Prior work by Jeong, who is also a professor of microbiology and food safety in IFAS’s animal sciences department, determined that on farms were cephalosporin antibiotics were not used to treat livestock, young calves routinely had much higher levels of cefotaxime-resistant bacteria, or CRB, present in their guts than did mature cows. This is likely because the young animals’ immune systems are still learning to identify and eliminate this specific type of ESBL-producing bacteria. But the question remained, how were cefotaxime-resistant bacteria colonizing the digestive tracts of grass-fed cows who were not fed or treated with antibiotics to begin with?
To investigate, Jeong’s team obtained a $2.2 million grant from the U.S. Department of Agriculture to examine sources of CRB acquisition in grass fed cows – meaning, the animals were not fed a diet laced with antibiotics, nor were they given antibiotics to promote growth. Jeong’s team obtained 1,098 soil, water, forage and cow fecal samples from 17 grass-fed cow-calf operations in north and central Florida and analyzed them for cefotaxime-resistant bacteria. They found that 98.7 percent of the soil samples contained the resistant bacteria, as did 95.7 percent of the forage, and 88.6 percent of the water samples. Cefotaxime-resistant bacteria in the cows’ feces ranged from a prevalence per farm of 21 percent to 87.5 percent.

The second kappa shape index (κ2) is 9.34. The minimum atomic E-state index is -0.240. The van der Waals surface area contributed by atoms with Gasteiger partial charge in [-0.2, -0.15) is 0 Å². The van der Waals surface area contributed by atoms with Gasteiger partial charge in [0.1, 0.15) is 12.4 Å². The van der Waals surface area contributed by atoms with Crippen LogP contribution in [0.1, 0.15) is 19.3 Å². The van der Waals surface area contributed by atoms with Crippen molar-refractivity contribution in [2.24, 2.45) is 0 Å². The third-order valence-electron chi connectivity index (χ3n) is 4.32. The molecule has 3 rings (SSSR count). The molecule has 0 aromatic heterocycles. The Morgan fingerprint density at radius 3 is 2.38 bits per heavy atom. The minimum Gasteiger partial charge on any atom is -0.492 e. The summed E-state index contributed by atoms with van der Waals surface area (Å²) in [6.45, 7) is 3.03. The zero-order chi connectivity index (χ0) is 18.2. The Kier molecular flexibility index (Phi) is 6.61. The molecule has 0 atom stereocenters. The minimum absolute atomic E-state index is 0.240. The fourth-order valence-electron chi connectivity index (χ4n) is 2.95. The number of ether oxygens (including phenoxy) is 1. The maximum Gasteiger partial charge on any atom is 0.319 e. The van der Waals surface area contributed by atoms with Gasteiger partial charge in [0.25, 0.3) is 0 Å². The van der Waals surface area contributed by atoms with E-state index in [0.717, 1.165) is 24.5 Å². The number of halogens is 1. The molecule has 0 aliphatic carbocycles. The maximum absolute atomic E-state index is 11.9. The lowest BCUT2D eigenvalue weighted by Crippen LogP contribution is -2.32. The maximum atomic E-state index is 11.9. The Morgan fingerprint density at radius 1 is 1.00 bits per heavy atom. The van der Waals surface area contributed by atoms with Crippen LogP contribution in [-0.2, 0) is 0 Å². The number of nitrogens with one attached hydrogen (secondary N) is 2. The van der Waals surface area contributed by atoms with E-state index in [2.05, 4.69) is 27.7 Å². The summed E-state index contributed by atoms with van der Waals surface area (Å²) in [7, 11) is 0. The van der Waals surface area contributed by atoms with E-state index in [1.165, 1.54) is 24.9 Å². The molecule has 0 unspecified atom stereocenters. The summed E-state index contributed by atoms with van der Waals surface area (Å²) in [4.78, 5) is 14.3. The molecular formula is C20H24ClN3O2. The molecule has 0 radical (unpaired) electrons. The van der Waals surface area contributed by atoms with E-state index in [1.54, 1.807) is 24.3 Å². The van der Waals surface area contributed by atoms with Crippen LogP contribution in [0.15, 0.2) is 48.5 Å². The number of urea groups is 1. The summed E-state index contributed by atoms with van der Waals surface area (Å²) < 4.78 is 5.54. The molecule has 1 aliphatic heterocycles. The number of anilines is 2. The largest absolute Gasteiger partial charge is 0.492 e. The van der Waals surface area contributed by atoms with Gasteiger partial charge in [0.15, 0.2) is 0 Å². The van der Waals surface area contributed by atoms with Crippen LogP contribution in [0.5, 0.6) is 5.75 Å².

Due to the wide range in occurrence of CRB from farm to farm, Jeong suspected that husbandry methods were influencing the presence of CRBs in these cattle. Further analysis revealed two major factors: first, when cows’ water troughs were cleaned regularly, they tended to have among the lowest CRB counts of any samples in the study; second, farms with fewer than 500 cows had a far lower prevalence of CRB than farms with greater numbers of cattle.